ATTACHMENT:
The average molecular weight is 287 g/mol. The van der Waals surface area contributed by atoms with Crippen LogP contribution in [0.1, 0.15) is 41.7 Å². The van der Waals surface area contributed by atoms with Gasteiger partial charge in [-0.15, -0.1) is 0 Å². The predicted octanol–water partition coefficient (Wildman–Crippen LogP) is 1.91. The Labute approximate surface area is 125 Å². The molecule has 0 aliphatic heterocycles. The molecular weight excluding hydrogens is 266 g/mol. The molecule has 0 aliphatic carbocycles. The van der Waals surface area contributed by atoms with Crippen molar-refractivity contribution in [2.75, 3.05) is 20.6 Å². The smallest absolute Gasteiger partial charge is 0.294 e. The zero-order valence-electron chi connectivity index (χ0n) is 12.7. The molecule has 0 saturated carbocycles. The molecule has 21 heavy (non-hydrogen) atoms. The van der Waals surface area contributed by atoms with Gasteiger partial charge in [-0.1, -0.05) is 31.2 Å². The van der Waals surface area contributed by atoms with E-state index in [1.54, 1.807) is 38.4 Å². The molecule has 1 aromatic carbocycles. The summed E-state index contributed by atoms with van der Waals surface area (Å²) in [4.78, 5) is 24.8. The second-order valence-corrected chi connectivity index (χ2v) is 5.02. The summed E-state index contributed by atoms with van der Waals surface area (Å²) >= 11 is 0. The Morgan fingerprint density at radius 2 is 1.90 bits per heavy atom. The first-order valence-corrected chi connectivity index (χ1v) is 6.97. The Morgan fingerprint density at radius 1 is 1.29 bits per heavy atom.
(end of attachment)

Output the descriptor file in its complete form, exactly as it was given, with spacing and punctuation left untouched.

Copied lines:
The average molecular weight is 287 g/mol. The van der Waals surface area contributed by atoms with Crippen LogP contribution in [0.1, 0.15) is 41.7 Å². The van der Waals surface area contributed by atoms with Gasteiger partial charge in [-0.15, -0.1) is 0 Å². The predicted octanol–water partition coefficient (Wildman–Crippen LogP) is 1.91. The Labute approximate surface area is 125 Å². The molecule has 0 aliphatic heterocycles. The molecular weight excluding hydrogens is 266 g/mol. The molecule has 0 aliphatic carbocycles. The van der Waals surface area contributed by atoms with Crippen molar-refractivity contribution in [2.75, 3.05) is 20.6 Å². The smallest absolute Gasteiger partial charge is 0.294 e. The zero-order valence-electron chi connectivity index (χ0n) is 12.7. The molecule has 0 saturated carbocycles. The molecule has 21 heavy (non-hydrogen) atoms. The van der Waals surface area contributed by atoms with Gasteiger partial charge in [-0.1, -0.05) is 31.2 Å². The van der Waals surface area contributed by atoms with E-state index in [1.54, 1.807) is 38.4 Å². The molecule has 1 aromatic carbocycles. The summed E-state index contributed by atoms with van der Waals surface area (Å²) in [4.78, 5) is 24.8. The second-order valence-corrected chi connectivity index (χ2v) is 5.02. The summed E-state index contributed by atoms with van der Waals surface area (Å²) >= 11 is 0. The Morgan fingerprint density at radius 2 is 1.90 bits per heavy atom. The first-order valence-corrected chi connectivity index (χ1v) is 6.97. The Morgan fingerprint density at radius 1 is 1.29 bits per heavy atom.